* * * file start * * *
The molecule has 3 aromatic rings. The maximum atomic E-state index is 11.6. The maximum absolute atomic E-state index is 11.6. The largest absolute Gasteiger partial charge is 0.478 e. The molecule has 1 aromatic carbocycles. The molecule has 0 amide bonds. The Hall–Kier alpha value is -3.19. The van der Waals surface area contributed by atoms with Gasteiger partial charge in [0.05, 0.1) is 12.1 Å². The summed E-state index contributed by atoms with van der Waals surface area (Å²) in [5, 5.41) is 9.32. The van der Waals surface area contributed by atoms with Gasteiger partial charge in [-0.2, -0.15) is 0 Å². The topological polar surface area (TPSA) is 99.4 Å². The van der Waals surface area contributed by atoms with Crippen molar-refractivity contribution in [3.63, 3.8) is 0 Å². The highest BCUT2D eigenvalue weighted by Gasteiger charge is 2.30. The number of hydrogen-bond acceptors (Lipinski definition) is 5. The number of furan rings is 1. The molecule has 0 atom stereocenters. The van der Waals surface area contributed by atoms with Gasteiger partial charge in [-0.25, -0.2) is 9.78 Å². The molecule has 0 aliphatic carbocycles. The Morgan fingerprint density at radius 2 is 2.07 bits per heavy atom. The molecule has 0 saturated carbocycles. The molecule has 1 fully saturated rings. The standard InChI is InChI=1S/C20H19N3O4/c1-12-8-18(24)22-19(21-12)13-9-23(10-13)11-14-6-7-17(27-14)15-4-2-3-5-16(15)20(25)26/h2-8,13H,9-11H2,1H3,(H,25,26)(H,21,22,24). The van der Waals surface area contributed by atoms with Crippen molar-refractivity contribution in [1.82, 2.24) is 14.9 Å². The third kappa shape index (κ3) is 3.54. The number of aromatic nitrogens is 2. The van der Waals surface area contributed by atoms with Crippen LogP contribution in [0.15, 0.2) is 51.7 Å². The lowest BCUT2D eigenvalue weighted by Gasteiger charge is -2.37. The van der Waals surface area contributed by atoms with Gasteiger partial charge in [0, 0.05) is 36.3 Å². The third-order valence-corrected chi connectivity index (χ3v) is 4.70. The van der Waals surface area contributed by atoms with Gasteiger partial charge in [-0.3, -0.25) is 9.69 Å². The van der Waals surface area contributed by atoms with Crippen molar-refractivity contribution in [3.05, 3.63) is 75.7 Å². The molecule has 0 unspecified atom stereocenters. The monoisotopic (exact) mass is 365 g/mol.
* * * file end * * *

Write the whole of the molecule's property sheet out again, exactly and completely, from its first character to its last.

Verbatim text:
The molecule has 3 aromatic rings. The maximum atomic E-state index is 11.6. The maximum absolute atomic E-state index is 11.6. The largest absolute Gasteiger partial charge is 0.478 e. The molecule has 1 aromatic carbocycles. The molecule has 0 amide bonds. The Hall–Kier alpha value is -3.19. The van der Waals surface area contributed by atoms with Gasteiger partial charge in [0.05, 0.1) is 12.1 Å². The summed E-state index contributed by atoms with van der Waals surface area (Å²) in [5, 5.41) is 9.32. The van der Waals surface area contributed by atoms with Gasteiger partial charge in [-0.2, -0.15) is 0 Å². The topological polar surface area (TPSA) is 99.4 Å². The van der Waals surface area contributed by atoms with Crippen molar-refractivity contribution in [3.63, 3.8) is 0 Å². The highest BCUT2D eigenvalue weighted by Gasteiger charge is 2.30. The number of hydrogen-bond acceptors (Lipinski definition) is 5. The number of furan rings is 1. The molecule has 0 atom stereocenters. The van der Waals surface area contributed by atoms with Gasteiger partial charge in [-0.25, -0.2) is 9.78 Å². The molecule has 0 aliphatic carbocycles. The Morgan fingerprint density at radius 2 is 2.07 bits per heavy atom. The molecule has 0 saturated carbocycles. The molecule has 1 fully saturated rings. The standard InChI is InChI=1S/C20H19N3O4/c1-12-8-18(24)22-19(21-12)13-9-23(10-13)11-14-6-7-17(27-14)15-4-2-3-5-16(15)20(25)26/h2-8,13H,9-11H2,1H3,(H,25,26)(H,21,22,24). The van der Waals surface area contributed by atoms with Crippen molar-refractivity contribution in [1.82, 2.24) is 14.9 Å². The third kappa shape index (κ3) is 3.54. The number of aromatic nitrogens is 2. The van der Waals surface area contributed by atoms with Crippen LogP contribution in [0.15, 0.2) is 51.7 Å². The lowest BCUT2D eigenvalue weighted by Gasteiger charge is -2.37. The van der Waals surface area contributed by atoms with Gasteiger partial charge in [0, 0.05) is 36.3 Å². The third-order valence-corrected chi connectivity index (χ3v) is 4.70. The van der Waals surface area contributed by atoms with Gasteiger partial charge in [-0.3, -0.25) is 9.69 Å². The van der Waals surface area contributed by atoms with Crippen molar-refractivity contribution in [3.05, 3.63) is 75.7 Å². The molecule has 0 unspecified atom stereocenters. The monoisotopic (exact) mass is 365 g/mol.